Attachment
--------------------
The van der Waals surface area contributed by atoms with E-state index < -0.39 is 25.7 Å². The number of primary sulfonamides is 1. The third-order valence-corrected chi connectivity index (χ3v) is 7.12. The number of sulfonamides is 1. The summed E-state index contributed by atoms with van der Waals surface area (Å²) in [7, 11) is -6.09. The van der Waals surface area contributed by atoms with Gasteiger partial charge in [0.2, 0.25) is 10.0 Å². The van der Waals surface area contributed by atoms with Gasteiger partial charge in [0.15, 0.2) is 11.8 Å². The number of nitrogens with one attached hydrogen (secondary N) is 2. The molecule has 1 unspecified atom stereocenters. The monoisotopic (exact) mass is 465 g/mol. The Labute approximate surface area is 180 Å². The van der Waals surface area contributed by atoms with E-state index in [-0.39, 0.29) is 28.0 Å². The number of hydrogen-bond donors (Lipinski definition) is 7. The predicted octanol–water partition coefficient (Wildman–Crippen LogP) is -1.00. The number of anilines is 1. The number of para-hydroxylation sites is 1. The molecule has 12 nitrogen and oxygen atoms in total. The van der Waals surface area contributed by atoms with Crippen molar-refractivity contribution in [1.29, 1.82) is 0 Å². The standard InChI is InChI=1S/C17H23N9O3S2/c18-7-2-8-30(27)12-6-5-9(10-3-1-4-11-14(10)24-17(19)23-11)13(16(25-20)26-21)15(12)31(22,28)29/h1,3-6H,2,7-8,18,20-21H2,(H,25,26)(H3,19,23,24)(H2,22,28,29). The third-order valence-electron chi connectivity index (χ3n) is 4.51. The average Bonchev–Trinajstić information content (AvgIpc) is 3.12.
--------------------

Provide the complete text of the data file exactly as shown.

The van der Waals surface area contributed by atoms with E-state index < -0.39 is 25.7 Å². The number of primary sulfonamides is 1. The third-order valence-corrected chi connectivity index (χ3v) is 7.12. The number of sulfonamides is 1. The summed E-state index contributed by atoms with van der Waals surface area (Å²) in [7, 11) is -6.09. The van der Waals surface area contributed by atoms with Gasteiger partial charge in [0.2, 0.25) is 10.0 Å². The van der Waals surface area contributed by atoms with Gasteiger partial charge in [0.15, 0.2) is 11.8 Å². The number of nitrogens with one attached hydrogen (secondary N) is 2. The molecule has 1 unspecified atom stereocenters. The monoisotopic (exact) mass is 465 g/mol. The Labute approximate surface area is 180 Å². The van der Waals surface area contributed by atoms with E-state index in [-0.39, 0.29) is 28.0 Å². The number of hydrogen-bond donors (Lipinski definition) is 7. The predicted octanol–water partition coefficient (Wildman–Crippen LogP) is -1.00. The number of anilines is 1. The number of para-hydroxylation sites is 1. The molecule has 12 nitrogen and oxygen atoms in total. The van der Waals surface area contributed by atoms with Crippen molar-refractivity contribution in [1.29, 1.82) is 0 Å². The standard InChI is InChI=1S/C17H23N9O3S2/c18-7-2-8-30(27)12-6-5-9(10-3-1-4-11-14(10)24-17(19)23-11)13(16(25-20)26-21)15(12)31(22,28)29/h1,3-6H,2,7-8,18,20-21H2,(H,25,26)(H3,19,23,24)(H2,22,28,29). The third-order valence-electron chi connectivity index (χ3n) is 4.51. The average Bonchev–Trinajstić information content (AvgIpc) is 3.12.